Labor and management are still working on a departmentwide, consistent rollout.
The Pentagon began evaluating thousands of employees' job performance on a new system Friday, the first step in a massive overhaul of performance management across the Defense Department.
Defense rolled out to about 14,000 employees the first phase of its New Beginnings system, which will eventually change the appraisal process for virtually all of the department’s 750,000 civilians. The initial group will serve as a pilot for a program six years in the making, and comes after some pushback from labor groups.
Congress first required Defense to create a new way to measure the performance of civilian workers when it abolished the National Security Personnel System in the 2010 National Defense Authorization Act. The law required the Pentagon to craft what became New Beginnings in conjunction with federal unions, which led to a struggle between labor and management. Representatives from the American Federation of Government Employees said Defense was not being as collaborative as it had claimed, and the department rejected many of the proposed changes drafted by “design teams” made up of union representatives and agency management.
The Pentagon settled on a three-tier performance evaluation system -- rather than the pass-fail proposal put forward by the design teams -- and at least three appraisal meetings each year between supervisors and their employees. The ratings will determine performance awards, step increases and other elements of employee evaluations.
In a February memorandum, Brad Carson, outgoing acting principal deputy secretary of Defense for personnel and readiness, called New Beginnings a “collaborative process” that will institutionalize a “culture of high performance.”
Defense has been preparing for this rollout for months, with the department holding a “train the trainers” session in January to instruct representatives from various components and activities on providing information on the new program to managers and employees. Labor and management have worked collectively on building out a website to support New Beginnings, as well as guides and tip sheets available to assist with implementation.
Still, AFGE last month asked the department to delay its April 1 launch date, saying the plan to use primarily non-union employees as guinea pigs would lead to incomplete data stemming from the program’s first phase. Defense limited the rollout to mostly non-bargaining units due to its ongoing negotiations with the labor group over implementation details.
While AFGE and the National Federation of Federal Employees have endorsed the overhaul generally, AFGE remains opposed to the timing. AFGE officials have said the department dragged its feet in putting forward its final guidance -- which it issued in February -- making it impossible for labor and management to finish negotiations before Friday’s launch.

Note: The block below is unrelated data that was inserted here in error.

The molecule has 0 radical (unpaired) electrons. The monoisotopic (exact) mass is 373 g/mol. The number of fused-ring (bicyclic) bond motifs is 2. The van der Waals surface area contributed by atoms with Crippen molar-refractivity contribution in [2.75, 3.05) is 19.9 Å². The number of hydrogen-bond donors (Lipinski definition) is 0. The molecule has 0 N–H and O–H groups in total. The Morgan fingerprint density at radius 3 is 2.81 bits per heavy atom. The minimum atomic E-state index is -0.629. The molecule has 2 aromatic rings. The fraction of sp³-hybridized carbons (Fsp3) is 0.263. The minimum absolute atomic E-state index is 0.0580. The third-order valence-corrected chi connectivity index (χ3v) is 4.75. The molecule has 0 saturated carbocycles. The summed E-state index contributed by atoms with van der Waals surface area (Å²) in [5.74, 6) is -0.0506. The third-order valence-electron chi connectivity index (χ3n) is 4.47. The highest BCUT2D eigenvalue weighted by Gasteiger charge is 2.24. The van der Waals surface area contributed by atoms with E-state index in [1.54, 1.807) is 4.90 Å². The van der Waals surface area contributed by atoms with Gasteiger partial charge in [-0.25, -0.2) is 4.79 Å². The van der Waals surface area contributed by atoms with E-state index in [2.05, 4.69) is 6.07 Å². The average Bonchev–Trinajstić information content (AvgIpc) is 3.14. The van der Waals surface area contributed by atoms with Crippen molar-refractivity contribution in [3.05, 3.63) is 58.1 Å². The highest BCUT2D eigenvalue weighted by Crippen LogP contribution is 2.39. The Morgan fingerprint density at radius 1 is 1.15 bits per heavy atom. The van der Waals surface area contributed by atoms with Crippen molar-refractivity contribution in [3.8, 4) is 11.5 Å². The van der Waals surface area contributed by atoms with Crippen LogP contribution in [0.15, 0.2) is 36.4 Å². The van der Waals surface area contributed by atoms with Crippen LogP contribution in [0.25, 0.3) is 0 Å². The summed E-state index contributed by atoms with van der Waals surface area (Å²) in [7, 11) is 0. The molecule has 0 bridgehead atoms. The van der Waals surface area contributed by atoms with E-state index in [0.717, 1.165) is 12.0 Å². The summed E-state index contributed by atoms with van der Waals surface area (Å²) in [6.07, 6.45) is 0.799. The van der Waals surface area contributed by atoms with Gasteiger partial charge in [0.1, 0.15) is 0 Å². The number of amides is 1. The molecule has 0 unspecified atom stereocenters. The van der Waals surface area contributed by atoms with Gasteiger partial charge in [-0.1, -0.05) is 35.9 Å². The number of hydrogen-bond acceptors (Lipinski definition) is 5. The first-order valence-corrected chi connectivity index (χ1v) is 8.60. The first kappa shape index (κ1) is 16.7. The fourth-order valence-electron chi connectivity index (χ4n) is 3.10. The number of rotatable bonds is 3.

Also, while the Pentagon issued detailed instructions spelling out specifics of the new performance evaluation system and held training sessions for employees, labor and management alike are concerned about the consistency with which the program will be installed across Defense’s wide web of branches, offices and activities.
“We didn’t put out a comprehensive enough instructional guide such to maintain the consistency we are looking for,” said Pete Randazzo, president of an NFFE local in Monterey, Calif., and a co-leader on a New Beginnings design team. “Agencies going into it aren’t getting the right message. We are already realizing the work we have ahead of us.”
Randazzo said the Pentagon and union representatives have moved into an “analysis kind of mode,” forming a “post-implementation working group” to assess the program as it kicks into gear. Part of the problem, he explained, stems from the whisper-down-the-lane nature of the rollout.
“When something leaves the Beltway,” Randazzo said, ”it’s not the same guidance” when the message gets to outposts across the country. Some initial installations, for example, have opted to put the training sessions called for in New Beginnings on the Web, while the intent was for the guidance to be delivered in person.
Getting everyone on the same page, Randazzo added, will require a financial investment from Defense. The Pentagon has to show it is “able and willing to commit the necessary resources for a successful implementation,” he said.
On Friday, the Office of the Secretary of Defense, civilian human resources at the Army and Navy, the Defense Information Systems Agency and other small offices became the first to place employees under New Beginnings. Those agencies were required to complete a readiness checklist before the launch.
Defense will roll another small group of employees into the system in October, preceding the first large swath of civilians -- hundreds of thousands of them -- joining the program in April 2017. All Defense civilians to be included in New Beginnings will join by 2018.